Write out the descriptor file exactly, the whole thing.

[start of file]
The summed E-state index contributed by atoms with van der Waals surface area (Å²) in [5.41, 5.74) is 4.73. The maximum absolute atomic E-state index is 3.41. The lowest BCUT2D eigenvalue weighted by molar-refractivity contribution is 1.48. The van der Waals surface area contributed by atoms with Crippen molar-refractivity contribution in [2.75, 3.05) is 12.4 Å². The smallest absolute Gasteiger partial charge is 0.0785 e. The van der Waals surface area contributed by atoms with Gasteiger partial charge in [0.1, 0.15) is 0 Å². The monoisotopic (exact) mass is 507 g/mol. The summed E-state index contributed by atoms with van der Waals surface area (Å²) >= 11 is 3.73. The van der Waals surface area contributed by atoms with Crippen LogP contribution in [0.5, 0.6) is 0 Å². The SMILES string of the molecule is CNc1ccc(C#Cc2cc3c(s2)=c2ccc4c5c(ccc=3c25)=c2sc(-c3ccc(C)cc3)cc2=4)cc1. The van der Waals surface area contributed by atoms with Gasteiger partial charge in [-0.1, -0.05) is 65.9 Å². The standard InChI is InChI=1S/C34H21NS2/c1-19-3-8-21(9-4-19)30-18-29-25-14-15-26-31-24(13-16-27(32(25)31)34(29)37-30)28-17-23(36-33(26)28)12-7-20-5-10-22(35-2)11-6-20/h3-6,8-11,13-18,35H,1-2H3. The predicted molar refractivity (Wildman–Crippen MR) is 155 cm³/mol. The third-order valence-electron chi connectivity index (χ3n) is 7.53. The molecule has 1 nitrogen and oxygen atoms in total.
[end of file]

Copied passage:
The summed E-state index contributed by atoms with van der Waals surface area (Å²) in [5.41, 5.74) is 4.73. The maximum absolute atomic E-state index is 3.41. The lowest BCUT2D eigenvalue weighted by molar-refractivity contribution is 1.48. The van der Waals surface area contributed by atoms with Crippen molar-refractivity contribution in [2.75, 3.05) is 12.4 Å². The smallest absolute Gasteiger partial charge is 0.0785 e. The van der Waals surface area contributed by atoms with Gasteiger partial charge in [0.1, 0.15) is 0 Å². The monoisotopic (exact) mass is 507 g/mol. The summed E-state index contributed by atoms with van der Waals surface area (Å²) >= 11 is 3.73. The van der Waals surface area contributed by atoms with Crippen LogP contribution in [0.5, 0.6) is 0 Å². The SMILES string of the molecule is CNc1ccc(C#Cc2cc3c(s2)=c2ccc4c5c(ccc=3c25)=c2sc(-c3ccc(C)cc3)cc2=4)cc1. The van der Waals surface area contributed by atoms with Gasteiger partial charge in [-0.1, -0.05) is 65.9 Å². The standard InChI is InChI=1S/C34H21NS2/c1-19-3-8-21(9-4-19)30-18-29-25-14-15-26-31-24(13-16-27(32(25)31)34(29)37-30)28-17-23(36-33(26)28)12-7-20-5-10-22(35-2)11-6-20/h3-6,8-11,13-18,35H,1-2H3. The predicted molar refractivity (Wildman–Crippen MR) is 155 cm³/mol. The third-order valence-electron chi connectivity index (χ3n) is 7.53. The molecule has 1 nitrogen and oxygen atoms in total.